The Kalapana Lava Viewing Area in the Puna District on Hawaii's Big Island was, as of December 2009, the only place on land from which you could see the current lava flows of Kilauea volcano, including the place where lava flows into the Pacific Ocean.
The Kalapana Lava Viewing Area is located at the end of Highway 130, about 32 miles or an hour drive from the town of Hilo on the east coast of Hawaii's Big Island. It is a little over 40 miles and slightly over an hour drive from the entrance to Hawaii Volcanoes National Park.
The easiest way to reach the Kalapana Lava Viewing Area is to take Mamalahoa Highway (Highway 11) until you reach the town of Kea'au and look for signs for Highway 130. The highway will be on your left if traveling from Hilo and on your right if traveling from Hawaii Volcanoes National Park. From Kea'au follow Highway 130 until the road ends and you see the Restricted Access signs shown above.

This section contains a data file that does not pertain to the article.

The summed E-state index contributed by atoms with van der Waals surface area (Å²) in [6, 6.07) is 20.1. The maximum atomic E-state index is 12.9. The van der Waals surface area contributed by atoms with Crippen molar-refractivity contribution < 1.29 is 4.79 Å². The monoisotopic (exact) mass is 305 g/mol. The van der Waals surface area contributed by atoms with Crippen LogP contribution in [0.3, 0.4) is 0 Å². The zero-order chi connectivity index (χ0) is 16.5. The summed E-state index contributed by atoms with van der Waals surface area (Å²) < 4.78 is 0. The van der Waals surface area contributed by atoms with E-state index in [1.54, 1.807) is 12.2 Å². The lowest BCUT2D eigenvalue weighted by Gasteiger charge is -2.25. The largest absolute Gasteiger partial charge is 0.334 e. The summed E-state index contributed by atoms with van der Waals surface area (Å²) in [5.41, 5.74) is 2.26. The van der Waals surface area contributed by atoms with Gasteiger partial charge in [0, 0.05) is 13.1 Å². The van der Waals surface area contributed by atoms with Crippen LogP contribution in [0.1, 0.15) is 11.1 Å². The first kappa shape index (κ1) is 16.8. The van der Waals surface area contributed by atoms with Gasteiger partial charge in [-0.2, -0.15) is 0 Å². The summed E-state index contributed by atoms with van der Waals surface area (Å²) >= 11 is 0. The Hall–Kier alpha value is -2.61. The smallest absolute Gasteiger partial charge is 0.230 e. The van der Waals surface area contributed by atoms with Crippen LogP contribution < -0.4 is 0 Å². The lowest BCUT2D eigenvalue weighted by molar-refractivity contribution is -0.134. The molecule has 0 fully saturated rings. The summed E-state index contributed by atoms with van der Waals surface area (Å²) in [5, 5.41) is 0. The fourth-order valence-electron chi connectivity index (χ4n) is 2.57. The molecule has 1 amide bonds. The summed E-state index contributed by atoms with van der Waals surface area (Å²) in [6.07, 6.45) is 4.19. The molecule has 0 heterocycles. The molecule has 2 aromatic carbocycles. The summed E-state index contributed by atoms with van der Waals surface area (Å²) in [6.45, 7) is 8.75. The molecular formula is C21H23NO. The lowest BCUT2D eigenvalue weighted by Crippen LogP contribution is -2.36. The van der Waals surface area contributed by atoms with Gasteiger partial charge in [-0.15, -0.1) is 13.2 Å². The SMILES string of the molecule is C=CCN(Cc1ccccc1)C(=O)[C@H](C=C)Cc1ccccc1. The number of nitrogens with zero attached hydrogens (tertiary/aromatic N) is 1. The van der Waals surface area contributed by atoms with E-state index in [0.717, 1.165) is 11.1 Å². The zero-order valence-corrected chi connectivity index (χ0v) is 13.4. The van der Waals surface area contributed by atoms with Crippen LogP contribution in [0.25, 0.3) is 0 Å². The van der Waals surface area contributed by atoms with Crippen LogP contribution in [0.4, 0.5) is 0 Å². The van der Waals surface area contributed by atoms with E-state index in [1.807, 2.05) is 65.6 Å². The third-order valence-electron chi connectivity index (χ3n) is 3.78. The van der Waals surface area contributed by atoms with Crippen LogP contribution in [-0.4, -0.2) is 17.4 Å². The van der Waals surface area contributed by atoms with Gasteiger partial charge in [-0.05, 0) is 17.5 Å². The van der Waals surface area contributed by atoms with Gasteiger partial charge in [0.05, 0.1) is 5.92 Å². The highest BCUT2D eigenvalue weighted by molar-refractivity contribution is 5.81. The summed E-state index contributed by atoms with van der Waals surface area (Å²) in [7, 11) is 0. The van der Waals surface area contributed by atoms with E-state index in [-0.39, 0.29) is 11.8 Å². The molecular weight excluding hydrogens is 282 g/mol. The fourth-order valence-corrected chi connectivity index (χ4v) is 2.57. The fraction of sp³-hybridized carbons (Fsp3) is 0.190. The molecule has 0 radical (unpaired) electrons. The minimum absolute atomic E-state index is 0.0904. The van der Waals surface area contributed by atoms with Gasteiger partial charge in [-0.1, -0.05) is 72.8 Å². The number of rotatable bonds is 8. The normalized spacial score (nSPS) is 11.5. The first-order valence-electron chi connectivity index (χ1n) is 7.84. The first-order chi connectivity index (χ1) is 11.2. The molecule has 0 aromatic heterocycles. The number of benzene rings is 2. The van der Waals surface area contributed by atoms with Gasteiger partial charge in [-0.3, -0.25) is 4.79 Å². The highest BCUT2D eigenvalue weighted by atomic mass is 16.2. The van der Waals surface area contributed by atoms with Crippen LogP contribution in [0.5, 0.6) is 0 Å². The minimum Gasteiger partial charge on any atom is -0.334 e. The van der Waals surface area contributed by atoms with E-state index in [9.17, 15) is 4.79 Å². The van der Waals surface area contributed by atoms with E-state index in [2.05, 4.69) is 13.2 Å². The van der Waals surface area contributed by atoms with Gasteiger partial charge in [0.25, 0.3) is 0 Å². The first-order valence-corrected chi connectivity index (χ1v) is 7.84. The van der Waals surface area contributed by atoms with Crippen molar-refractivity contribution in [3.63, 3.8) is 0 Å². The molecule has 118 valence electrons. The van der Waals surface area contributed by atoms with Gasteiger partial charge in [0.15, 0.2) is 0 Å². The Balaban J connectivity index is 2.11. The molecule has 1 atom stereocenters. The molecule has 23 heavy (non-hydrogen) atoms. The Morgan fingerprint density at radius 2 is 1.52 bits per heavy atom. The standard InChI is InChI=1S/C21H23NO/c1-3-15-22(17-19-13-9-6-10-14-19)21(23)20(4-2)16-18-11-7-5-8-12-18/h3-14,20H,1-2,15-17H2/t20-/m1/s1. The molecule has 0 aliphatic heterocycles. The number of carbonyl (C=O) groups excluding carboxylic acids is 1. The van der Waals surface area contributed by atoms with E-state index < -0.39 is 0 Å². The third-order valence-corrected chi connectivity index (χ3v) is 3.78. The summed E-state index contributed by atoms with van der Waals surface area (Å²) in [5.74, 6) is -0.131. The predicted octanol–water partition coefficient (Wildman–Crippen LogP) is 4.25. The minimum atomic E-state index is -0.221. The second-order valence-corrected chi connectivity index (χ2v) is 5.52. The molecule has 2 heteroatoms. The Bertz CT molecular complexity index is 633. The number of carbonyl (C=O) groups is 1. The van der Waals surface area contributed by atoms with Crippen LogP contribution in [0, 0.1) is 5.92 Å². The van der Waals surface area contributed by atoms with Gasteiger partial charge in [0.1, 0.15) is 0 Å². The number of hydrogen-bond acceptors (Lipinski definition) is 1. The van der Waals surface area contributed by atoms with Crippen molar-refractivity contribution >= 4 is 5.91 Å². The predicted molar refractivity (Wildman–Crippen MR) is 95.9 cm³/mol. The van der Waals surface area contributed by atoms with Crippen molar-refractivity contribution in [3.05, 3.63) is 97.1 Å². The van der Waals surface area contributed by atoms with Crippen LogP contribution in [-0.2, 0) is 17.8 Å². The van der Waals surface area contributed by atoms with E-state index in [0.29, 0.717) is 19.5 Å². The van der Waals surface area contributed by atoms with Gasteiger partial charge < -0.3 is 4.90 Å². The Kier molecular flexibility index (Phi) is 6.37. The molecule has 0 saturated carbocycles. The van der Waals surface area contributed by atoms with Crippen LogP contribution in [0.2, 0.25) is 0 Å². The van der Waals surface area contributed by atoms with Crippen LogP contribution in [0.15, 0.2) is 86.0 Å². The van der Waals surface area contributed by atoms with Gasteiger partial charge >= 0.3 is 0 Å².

Once you pass these signs you will drive about a mile over a rough road to the parking area where County employees will direct you where to park.
There is no admission charge, although once you reach the beginning of the trail, you will find a box for donations to help defray costs.
As of March 2012, the County of Hawaii announced their intention to close the Kalapana Lava Viewing Area due to budgetary issues. As of December 2012, the site remains open, however, the county has removed its website that offered updates on the status of the viewing from this area. In November 2012, after almost a year, lava has once again begun to flow into the ocean.